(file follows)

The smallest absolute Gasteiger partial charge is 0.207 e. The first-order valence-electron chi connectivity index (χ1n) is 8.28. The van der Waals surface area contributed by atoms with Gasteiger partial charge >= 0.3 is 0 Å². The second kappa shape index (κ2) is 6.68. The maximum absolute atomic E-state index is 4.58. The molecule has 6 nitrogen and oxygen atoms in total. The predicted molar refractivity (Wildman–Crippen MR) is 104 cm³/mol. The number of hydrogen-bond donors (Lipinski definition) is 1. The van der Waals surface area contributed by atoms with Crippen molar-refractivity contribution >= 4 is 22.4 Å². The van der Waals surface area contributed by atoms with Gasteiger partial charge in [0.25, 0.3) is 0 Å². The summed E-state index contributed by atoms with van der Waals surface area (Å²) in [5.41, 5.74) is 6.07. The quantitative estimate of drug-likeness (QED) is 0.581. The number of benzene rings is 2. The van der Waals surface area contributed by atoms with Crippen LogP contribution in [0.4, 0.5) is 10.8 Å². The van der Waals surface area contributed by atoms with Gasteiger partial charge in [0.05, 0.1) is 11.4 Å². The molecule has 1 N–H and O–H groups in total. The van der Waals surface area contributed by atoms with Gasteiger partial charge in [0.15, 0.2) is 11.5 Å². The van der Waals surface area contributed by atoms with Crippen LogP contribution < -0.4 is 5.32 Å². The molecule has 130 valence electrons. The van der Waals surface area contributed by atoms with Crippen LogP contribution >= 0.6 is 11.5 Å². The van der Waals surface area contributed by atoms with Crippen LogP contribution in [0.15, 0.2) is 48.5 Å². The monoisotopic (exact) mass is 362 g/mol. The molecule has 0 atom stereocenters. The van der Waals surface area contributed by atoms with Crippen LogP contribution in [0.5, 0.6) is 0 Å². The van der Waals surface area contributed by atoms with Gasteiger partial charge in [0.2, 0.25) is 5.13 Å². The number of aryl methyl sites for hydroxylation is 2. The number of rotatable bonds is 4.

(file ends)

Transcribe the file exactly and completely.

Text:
The smallest absolute Gasteiger partial charge is 0.207 e. The first-order valence-electron chi connectivity index (χ1n) is 8.28. The van der Waals surface area contributed by atoms with Gasteiger partial charge >= 0.3 is 0 Å². The second kappa shape index (κ2) is 6.68. The maximum absolute atomic E-state index is 4.58. The molecule has 6 nitrogen and oxygen atoms in total. The predicted molar refractivity (Wildman–Crippen MR) is 104 cm³/mol. The number of hydrogen-bond donors (Lipinski definition) is 1. The van der Waals surface area contributed by atoms with Crippen molar-refractivity contribution >= 4 is 22.4 Å². The van der Waals surface area contributed by atoms with Gasteiger partial charge in [0.25, 0.3) is 0 Å². The summed E-state index contributed by atoms with van der Waals surface area (Å²) in [5.41, 5.74) is 6.07. The quantitative estimate of drug-likeness (QED) is 0.581. The number of benzene rings is 2. The van der Waals surface area contributed by atoms with Crippen LogP contribution in [0.4, 0.5) is 10.8 Å². The van der Waals surface area contributed by atoms with Gasteiger partial charge in [0.05, 0.1) is 11.4 Å². The molecule has 1 N–H and O–H groups in total. The van der Waals surface area contributed by atoms with Gasteiger partial charge in [0.15, 0.2) is 11.5 Å². The van der Waals surface area contributed by atoms with Crippen LogP contribution < -0.4 is 5.32 Å². The molecule has 130 valence electrons. The van der Waals surface area contributed by atoms with Crippen LogP contribution >= 0.6 is 11.5 Å². The van der Waals surface area contributed by atoms with Crippen LogP contribution in [0.15, 0.2) is 48.5 Å². The monoisotopic (exact) mass is 362 g/mol. The molecule has 0 atom stereocenters. The van der Waals surface area contributed by atoms with Crippen LogP contribution in [0.5, 0.6) is 0 Å². The van der Waals surface area contributed by atoms with Gasteiger partial charge in [0.2, 0.25) is 5.13 Å². The number of aryl methyl sites for hydroxylation is 2. The number of rotatable bonds is 4.